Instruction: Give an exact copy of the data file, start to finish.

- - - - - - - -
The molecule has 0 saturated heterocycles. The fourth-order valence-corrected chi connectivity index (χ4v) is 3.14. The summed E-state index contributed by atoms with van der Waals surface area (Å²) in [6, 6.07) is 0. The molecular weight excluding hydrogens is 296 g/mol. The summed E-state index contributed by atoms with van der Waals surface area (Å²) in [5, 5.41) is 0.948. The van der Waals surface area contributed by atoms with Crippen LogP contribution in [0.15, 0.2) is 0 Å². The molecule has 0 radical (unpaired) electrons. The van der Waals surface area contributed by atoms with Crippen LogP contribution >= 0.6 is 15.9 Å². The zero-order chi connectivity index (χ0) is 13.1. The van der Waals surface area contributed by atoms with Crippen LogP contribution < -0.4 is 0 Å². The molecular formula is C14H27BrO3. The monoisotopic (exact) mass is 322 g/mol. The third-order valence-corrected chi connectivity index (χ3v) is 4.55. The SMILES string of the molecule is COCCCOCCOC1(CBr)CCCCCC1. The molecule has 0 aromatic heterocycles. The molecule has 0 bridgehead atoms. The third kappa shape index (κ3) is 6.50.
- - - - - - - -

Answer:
The molecule has 0 saturated heterocycles. The fourth-order valence-corrected chi connectivity index (χ4v) is 3.14. The summed E-state index contributed by atoms with van der Waals surface area (Å²) in [6, 6.07) is 0. The molecular weight excluding hydrogens is 296 g/mol. The summed E-state index contributed by atoms with van der Waals surface area (Å²) in [5, 5.41) is 0.948. The van der Waals surface area contributed by atoms with Crippen LogP contribution in [0.15, 0.2) is 0 Å². The molecule has 0 radical (unpaired) electrons. The van der Waals surface area contributed by atoms with Crippen LogP contribution >= 0.6 is 15.9 Å². The zero-order chi connectivity index (χ0) is 13.1. The van der Waals surface area contributed by atoms with Crippen LogP contribution < -0.4 is 0 Å². The molecular formula is C14H27BrO3. The monoisotopic (exact) mass is 322 g/mol. The third-order valence-corrected chi connectivity index (χ3v) is 4.55. The SMILES string of the molecule is COCCCOCCOC1(CBr)CCCCCC1. The molecule has 0 aromatic heterocycles. The molecule has 0 bridgehead atoms. The third kappa shape index (κ3) is 6.50.